Cineplex Inc. (TSX:CGX): It’s All About Bums in Seats

Cineplex Inc. (TSX:CGX) delivered record second-quarter results. Is it is enough to bring back investors?

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The rumours of Cineplex Inc.’s (TSX:CGX) death were greatly exaggerated.

The beleaguered entertainment company reported record second-quarter results August 10 that included higher sales and earnings over last year.

“Cineplex reported record second quarter results including increases in revenue across all reportable segments,” president and CEO Ellis Jacob said in a statement. “In addition to growing our revenue sources, we continue to focus on optimizing our cost structure across our ecosystem.”

Many doubted whether Cineplex had the right stuff to right its ship, but the company’s second quarter demonstrates that people will still go to the movies if the quality of content is there. In the second quarter, the higher quality of films led to 3.5 million more people taking in a movie in April, May, or June.    

As I stated earlier this year, bad content kills.

If you don’t have good movies for customers to watch, you’re not going to have higher attendance numbers. The movie theatre business is all about getting bums in the seats. Good movies in the second quarter led to higher attendance which led to higher revenue and earnings. It’s not an easy business, but it’s a simple one.

“When the pictures are there, people come,” Cineplex CEO Ellis Jacob said. “They love the theatrical experience. We like rain. But even with the great weather we’ve had, we’ve still done extremely well.”

How good was the quarter?

Cineplex’s adjusted EBITDA increased 78% in the second quarter to $67.8 million. More important, adjusted EBITDA margins increased by 610 basis points to 16.6%; as a result, its adjusted EBITDA margin for the for the first six months of the year increased by 230 basis points to 15.2%.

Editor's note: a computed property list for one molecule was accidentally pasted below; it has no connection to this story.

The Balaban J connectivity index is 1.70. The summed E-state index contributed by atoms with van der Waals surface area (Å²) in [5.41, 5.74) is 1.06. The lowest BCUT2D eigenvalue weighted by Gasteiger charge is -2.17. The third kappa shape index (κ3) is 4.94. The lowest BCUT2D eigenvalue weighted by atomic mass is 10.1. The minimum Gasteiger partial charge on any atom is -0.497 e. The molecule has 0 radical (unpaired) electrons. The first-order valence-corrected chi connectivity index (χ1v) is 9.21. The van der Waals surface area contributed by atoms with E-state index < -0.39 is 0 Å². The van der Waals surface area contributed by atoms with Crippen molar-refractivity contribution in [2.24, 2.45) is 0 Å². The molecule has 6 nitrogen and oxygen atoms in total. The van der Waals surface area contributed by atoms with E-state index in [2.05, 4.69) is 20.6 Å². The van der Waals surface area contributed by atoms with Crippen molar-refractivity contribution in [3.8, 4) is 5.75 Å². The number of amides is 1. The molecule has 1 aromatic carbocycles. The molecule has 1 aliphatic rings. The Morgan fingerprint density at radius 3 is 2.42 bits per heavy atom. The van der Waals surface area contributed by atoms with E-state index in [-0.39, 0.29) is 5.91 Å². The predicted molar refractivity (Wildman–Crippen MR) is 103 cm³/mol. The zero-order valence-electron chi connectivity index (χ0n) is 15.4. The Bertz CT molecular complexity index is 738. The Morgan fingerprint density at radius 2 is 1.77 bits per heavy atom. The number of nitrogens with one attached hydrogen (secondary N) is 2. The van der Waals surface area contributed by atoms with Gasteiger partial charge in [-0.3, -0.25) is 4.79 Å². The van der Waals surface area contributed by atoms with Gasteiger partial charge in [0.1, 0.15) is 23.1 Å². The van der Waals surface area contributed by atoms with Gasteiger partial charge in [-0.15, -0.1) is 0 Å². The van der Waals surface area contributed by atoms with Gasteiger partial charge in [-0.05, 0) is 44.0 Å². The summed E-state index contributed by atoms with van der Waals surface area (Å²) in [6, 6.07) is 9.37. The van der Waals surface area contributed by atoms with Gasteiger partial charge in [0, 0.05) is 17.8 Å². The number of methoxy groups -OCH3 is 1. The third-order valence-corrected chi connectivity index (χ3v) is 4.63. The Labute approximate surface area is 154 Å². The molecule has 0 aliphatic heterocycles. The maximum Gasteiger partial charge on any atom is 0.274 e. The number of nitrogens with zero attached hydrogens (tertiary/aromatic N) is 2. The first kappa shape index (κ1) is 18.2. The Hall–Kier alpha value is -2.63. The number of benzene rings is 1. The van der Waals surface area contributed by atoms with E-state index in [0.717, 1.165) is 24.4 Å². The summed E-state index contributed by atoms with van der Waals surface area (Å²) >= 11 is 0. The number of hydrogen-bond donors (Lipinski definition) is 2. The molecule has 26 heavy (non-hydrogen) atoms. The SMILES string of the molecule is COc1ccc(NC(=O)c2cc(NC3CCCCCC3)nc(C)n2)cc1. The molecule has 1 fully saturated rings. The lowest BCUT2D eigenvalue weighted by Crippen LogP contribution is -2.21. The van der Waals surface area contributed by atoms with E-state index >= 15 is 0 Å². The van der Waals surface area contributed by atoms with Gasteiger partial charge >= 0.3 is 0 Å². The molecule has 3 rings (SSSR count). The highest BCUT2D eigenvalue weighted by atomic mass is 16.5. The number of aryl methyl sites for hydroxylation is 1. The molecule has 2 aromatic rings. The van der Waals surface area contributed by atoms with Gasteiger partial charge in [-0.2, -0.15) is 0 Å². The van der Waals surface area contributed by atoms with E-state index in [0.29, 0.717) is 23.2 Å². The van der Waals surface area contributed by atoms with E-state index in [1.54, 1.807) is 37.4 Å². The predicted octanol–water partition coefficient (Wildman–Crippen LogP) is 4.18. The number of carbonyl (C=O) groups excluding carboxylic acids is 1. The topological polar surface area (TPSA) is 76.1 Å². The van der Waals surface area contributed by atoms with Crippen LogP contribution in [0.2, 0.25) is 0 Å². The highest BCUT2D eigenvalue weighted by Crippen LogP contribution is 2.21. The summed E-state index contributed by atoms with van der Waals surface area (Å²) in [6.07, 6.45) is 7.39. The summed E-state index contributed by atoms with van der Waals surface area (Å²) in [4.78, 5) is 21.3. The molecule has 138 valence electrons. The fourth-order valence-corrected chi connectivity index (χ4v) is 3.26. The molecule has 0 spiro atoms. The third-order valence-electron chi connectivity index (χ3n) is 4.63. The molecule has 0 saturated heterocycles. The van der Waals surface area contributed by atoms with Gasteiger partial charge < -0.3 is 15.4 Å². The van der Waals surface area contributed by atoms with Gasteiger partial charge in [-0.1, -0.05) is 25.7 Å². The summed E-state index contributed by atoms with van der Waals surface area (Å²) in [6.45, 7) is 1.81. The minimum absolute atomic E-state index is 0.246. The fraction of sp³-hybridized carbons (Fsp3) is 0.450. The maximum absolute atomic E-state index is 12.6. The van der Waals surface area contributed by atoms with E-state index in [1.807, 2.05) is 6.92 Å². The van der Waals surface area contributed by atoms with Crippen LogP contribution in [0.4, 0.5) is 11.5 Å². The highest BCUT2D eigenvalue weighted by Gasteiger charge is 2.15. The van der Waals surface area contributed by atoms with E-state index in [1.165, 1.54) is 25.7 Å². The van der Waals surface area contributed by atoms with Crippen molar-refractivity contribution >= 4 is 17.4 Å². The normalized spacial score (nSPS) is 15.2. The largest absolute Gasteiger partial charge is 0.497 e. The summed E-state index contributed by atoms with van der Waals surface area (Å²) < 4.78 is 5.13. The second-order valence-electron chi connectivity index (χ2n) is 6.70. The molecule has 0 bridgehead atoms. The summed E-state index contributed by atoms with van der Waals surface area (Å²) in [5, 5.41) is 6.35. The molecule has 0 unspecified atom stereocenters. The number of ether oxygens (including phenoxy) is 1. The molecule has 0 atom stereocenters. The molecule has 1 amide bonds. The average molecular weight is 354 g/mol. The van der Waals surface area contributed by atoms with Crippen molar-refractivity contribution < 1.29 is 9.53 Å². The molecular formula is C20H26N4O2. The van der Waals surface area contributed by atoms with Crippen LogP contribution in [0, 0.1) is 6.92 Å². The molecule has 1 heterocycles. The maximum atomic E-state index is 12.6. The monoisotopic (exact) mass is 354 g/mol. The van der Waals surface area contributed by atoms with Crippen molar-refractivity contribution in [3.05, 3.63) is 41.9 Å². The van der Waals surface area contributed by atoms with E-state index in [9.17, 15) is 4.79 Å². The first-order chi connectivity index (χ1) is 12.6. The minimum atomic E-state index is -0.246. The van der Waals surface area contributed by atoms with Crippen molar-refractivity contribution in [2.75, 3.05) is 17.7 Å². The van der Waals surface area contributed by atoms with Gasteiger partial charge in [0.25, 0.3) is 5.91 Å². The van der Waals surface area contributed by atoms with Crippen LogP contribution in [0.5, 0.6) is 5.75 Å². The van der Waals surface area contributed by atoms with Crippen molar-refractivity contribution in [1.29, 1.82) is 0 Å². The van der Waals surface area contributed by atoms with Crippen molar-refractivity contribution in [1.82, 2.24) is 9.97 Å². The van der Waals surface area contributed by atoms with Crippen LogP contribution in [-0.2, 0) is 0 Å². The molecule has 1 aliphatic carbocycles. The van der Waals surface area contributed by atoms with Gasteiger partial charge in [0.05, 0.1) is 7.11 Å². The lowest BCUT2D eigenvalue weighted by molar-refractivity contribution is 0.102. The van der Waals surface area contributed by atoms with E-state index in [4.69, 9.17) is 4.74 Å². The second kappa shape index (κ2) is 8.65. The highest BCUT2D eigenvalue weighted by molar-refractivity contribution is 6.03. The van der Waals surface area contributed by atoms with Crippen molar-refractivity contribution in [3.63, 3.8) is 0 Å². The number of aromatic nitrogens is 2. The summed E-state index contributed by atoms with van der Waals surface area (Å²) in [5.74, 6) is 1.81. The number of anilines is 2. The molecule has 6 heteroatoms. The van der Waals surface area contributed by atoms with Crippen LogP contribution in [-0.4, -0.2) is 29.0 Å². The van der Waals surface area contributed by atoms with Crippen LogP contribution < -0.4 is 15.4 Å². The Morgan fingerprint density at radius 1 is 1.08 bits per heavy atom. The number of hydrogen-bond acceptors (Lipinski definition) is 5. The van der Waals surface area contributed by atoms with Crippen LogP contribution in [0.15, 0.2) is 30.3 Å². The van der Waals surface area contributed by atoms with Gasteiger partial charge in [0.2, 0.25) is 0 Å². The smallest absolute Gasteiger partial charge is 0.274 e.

Cineplex’s best year in terms of bottom-line profits over the past decade was 2012, when it generated $120 million, or close to double its profits in 2017. In the second quarter of 2012, Cineplex’s adjusted EBITDA was $47.3 million; in this year’s second quarter, it was 43% higher than in Q2 2012.

An outstanding performance, for sure. So, before you write off Cineplex stock, you might want to take a closer look at its business. It’s not nearly as dead as some people might think.

But is it enough?

Ellis Jacob, Cineplex’s CEO, has admitted in the past that diversifying the company’s business beyond movie theatres is essential to its long-term success, as you’re not always going to have home-run quarters like the one it just had.

That’s why it has made investments in its media business, Rec Room, Playdium and Topgolf entertainment facilities along with its eSports gaming platform. In the second quarter, all of these non-theatre parts of its business experienced healthy year-over-year revenue gains of high single-digit to low single-digit growth.

Its non-theatre businesses now account for almost 25% of the company’s overall sales, and although the Rec Room’s $15.7 million in revenue in the second quarter wasn’t quite as high as expected, the future for this concept still appears bright.

That said, the company continues to look at opportunities that allow it to utilize its entertainment operations experience beyond its own theatres and other entertainment facilities such as Rec Room.

My Foolish colleague Joey Frenette thought Cineplex stock was expensive in June, when it was trading at 31 times trailing earnings. I’m not sure what his thoughts are after the company’s record results.

Personally, I would say that the company’s stock isn’t expensive if you plan to hold for the long haul, because if it’s able to profitably grow non-theatre revenue to around 40% of overall sales within the next 2-3 years, $50 is going to seem very cheap.

But that’s a big if.


This article represents the opinion of the writer, who may disagree with the “official” recommendation position of a Motley Fool premium service or advisor. We’re Motley! Questioning an investing thesis — even one of our own — helps us all think critically about investing and make decisions that help us become smarter, happier, and richer, so we sometimes publish articles that may not be in line with recommendations, rankings or other content.

Fool contributor Will Ashworth has no position in any stocks mentioned.

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